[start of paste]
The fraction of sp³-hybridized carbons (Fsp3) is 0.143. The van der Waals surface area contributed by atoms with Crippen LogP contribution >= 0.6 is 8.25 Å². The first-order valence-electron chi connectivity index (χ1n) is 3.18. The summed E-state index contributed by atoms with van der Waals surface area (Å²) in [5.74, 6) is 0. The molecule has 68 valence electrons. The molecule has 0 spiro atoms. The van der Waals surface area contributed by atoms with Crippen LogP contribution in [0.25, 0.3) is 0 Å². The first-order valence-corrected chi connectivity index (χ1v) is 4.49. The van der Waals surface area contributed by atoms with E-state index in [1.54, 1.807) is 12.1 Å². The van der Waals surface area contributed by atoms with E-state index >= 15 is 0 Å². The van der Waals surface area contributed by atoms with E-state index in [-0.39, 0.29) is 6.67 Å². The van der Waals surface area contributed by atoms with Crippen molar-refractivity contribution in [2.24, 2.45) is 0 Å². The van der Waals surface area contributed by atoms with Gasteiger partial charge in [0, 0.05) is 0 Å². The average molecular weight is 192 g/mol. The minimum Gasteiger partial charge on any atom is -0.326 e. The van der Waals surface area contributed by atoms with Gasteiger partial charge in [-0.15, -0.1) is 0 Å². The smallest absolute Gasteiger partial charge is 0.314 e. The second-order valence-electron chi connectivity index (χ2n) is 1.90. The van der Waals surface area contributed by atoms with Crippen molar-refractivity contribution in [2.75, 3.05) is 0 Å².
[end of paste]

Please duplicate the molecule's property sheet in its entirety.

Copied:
The fraction of sp³-hybridized carbons (Fsp3) is 0.143. The van der Waals surface area contributed by atoms with Crippen LogP contribution >= 0.6 is 8.25 Å². The first-order valence-electron chi connectivity index (χ1n) is 3.18. The summed E-state index contributed by atoms with van der Waals surface area (Å²) in [5.74, 6) is 0. The molecule has 68 valence electrons. The molecule has 0 spiro atoms. The van der Waals surface area contributed by atoms with Crippen LogP contribution in [0.25, 0.3) is 0 Å². The first-order valence-corrected chi connectivity index (χ1v) is 4.49. The van der Waals surface area contributed by atoms with E-state index in [1.54, 1.807) is 12.1 Å². The van der Waals surface area contributed by atoms with E-state index >= 15 is 0 Å². The van der Waals surface area contributed by atoms with E-state index in [-0.39, 0.29) is 6.67 Å². The van der Waals surface area contributed by atoms with Crippen molar-refractivity contribution in [2.24, 2.45) is 0 Å². The van der Waals surface area contributed by atoms with Gasteiger partial charge in [0, 0.05) is 0 Å². The average molecular weight is 192 g/mol. The minimum Gasteiger partial charge on any atom is -0.326 e. The van der Waals surface area contributed by atoms with Gasteiger partial charge in [-0.15, -0.1) is 0 Å². The smallest absolute Gasteiger partial charge is 0.314 e. The second-order valence-electron chi connectivity index (χ2n) is 1.90. The van der Waals surface area contributed by atoms with Crippen molar-refractivity contribution in [2.75, 3.05) is 0 Å².